By age five, most children have built a foundation that has prepared them for formalized music lessons. Even now, the goal of the lessons is not to become a great performer on the instrument but to further the understanding of music. Piano and violin are the two most common instruments played at this age, but others have tried the recorder, guitar, or ukulele with success.

By age 10, the child will have a variety of skills associated with their instrument of choice. They’ll also have the physical strength to try a different, bigger instrument, such as a brass or large string instrument that requires a higher level of strength and stamina. Around this time, the goal of lessons appropriately transitions from gaining experience with music to improving performance ability.

In summary, there are three answers to the question, “What age should children begin music lessons?” Informal activities with music should start soon after birth, followed by more systematic classes around age three, and lessons with the goal of learning the instrument should start between six and nine. Keep in mind that these are only guidelines; exceptions will undoubtedly occur based on the child and/or teacher. Musical experience at an early age is extremely important in a child’s developmental process. Like riding a bike or learning a language, these skills can be learned later in life, but they will never be “natural” in the way that is so important for fluid musical performance.

  • Pingback: Time for Music Lessons . Education . PBS Parents | PBS

  • tyler agent

    I think I started taking piano lessons when I was about 4, and at first I hated practicing I thought it was the worst punishment ever. But I’m so glad that my mom pushed me and that she made me stick with it. Because now almost 20 years later, my piano playing was able to get me into an amazing college on a full ride scholarship, and it’s an amazing experience to be able to travel and perform. So all of that practicing has finally paid off.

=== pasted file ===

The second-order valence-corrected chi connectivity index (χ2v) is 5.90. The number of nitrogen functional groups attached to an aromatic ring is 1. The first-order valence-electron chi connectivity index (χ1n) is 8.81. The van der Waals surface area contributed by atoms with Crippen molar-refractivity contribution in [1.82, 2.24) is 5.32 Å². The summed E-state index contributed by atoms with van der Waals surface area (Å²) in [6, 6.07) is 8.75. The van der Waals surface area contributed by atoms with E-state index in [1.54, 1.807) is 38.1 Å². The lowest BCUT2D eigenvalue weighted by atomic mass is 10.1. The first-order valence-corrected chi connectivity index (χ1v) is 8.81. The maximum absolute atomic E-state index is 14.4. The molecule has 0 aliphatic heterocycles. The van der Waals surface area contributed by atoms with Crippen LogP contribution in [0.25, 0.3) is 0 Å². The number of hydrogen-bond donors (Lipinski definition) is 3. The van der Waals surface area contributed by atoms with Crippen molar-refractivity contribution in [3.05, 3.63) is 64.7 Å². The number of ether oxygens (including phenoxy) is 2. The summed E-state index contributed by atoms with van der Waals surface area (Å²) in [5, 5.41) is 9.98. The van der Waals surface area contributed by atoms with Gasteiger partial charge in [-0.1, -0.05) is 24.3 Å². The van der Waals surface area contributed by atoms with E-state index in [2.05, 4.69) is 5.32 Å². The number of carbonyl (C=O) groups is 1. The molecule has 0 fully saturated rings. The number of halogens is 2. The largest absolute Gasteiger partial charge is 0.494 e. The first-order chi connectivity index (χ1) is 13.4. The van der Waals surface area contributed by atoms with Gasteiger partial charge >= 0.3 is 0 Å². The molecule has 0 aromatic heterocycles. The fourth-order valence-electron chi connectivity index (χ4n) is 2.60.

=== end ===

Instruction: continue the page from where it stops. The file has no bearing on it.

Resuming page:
• BrS

      Being forced to play the piano gave me a lifelong dislike of the instrument. Also when I finally got my way and quit playing I didn’t go back to music for nearly ten years. My brother was the same. Things might have been different if my mother had allowed us to play an instrument of our choice instead.

  • Miss PBC

    This is exactly what we do with our daughter in our Musikgarten classes!! What a great article

  • MooneyDriver

    When I was a little boy, my mother made me take piano lessons. Typical of her home-spun psychology, she assured me that, if I practiced every day, I would grow up to play like Paderewski (that was 11 years after his death). It was 30 years later when my wife and I (on a trip to Paris) noticed a larger-than-life reproduction of the signature pages of the treaty on a wall in the Palace of Versailles. There among the signatures of Lloyd George and Clemenceau, clearly written in beautiful script was “I. J. Paderewski.” The fact that a piano player could also become Prime Minister of Poland shows how important it is to include music in the lives of every young child. Keep practicing!

    • wordwar